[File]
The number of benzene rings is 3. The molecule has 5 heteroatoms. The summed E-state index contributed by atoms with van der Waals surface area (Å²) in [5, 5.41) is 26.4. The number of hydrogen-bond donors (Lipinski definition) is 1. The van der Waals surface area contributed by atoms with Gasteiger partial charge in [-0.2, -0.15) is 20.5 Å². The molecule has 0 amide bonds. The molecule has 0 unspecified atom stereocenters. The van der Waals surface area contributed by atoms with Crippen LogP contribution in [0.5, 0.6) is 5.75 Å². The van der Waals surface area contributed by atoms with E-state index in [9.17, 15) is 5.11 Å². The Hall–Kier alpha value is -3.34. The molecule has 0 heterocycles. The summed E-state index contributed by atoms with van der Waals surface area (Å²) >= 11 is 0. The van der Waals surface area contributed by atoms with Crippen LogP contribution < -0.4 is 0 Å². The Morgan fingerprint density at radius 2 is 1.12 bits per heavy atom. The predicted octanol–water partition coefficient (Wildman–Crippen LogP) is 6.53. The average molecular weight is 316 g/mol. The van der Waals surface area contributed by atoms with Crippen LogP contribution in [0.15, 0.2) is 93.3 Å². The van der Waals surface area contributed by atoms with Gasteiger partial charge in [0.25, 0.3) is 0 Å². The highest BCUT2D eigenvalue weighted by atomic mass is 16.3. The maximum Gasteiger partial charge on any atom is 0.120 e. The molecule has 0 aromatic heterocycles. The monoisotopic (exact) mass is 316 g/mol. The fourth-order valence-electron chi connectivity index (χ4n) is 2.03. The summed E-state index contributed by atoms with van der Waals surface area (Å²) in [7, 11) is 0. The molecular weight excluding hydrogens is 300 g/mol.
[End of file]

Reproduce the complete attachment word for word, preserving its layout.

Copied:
The number of benzene rings is 3. The molecule has 5 heteroatoms. The summed E-state index contributed by atoms with van der Waals surface area (Å²) in [5, 5.41) is 26.4. The number of hydrogen-bond donors (Lipinski definition) is 1. The van der Waals surface area contributed by atoms with Gasteiger partial charge in [-0.2, -0.15) is 20.5 Å². The molecule has 0 amide bonds. The molecule has 0 unspecified atom stereocenters. The van der Waals surface area contributed by atoms with Crippen LogP contribution in [0.5, 0.6) is 5.75 Å². The van der Waals surface area contributed by atoms with E-state index in [9.17, 15) is 5.11 Å². The Hall–Kier alpha value is -3.34. The molecule has 0 heterocycles. The summed E-state index contributed by atoms with van der Waals surface area (Å²) >= 11 is 0. The van der Waals surface area contributed by atoms with Crippen LogP contribution < -0.4 is 0 Å². The Morgan fingerprint density at radius 2 is 1.12 bits per heavy atom. The predicted octanol–water partition coefficient (Wildman–Crippen LogP) is 6.53. The average molecular weight is 316 g/mol. The van der Waals surface area contributed by atoms with Crippen LogP contribution in [0.15, 0.2) is 93.3 Å². The van der Waals surface area contributed by atoms with Gasteiger partial charge in [0.25, 0.3) is 0 Å². The highest BCUT2D eigenvalue weighted by atomic mass is 16.3. The maximum Gasteiger partial charge on any atom is 0.120 e. The molecule has 0 aromatic heterocycles. The monoisotopic (exact) mass is 316 g/mol. The fourth-order valence-electron chi connectivity index (χ4n) is 2.03. The summed E-state index contributed by atoms with van der Waals surface area (Å²) in [7, 11) is 0. The molecular weight excluding hydrogens is 300 g/mol.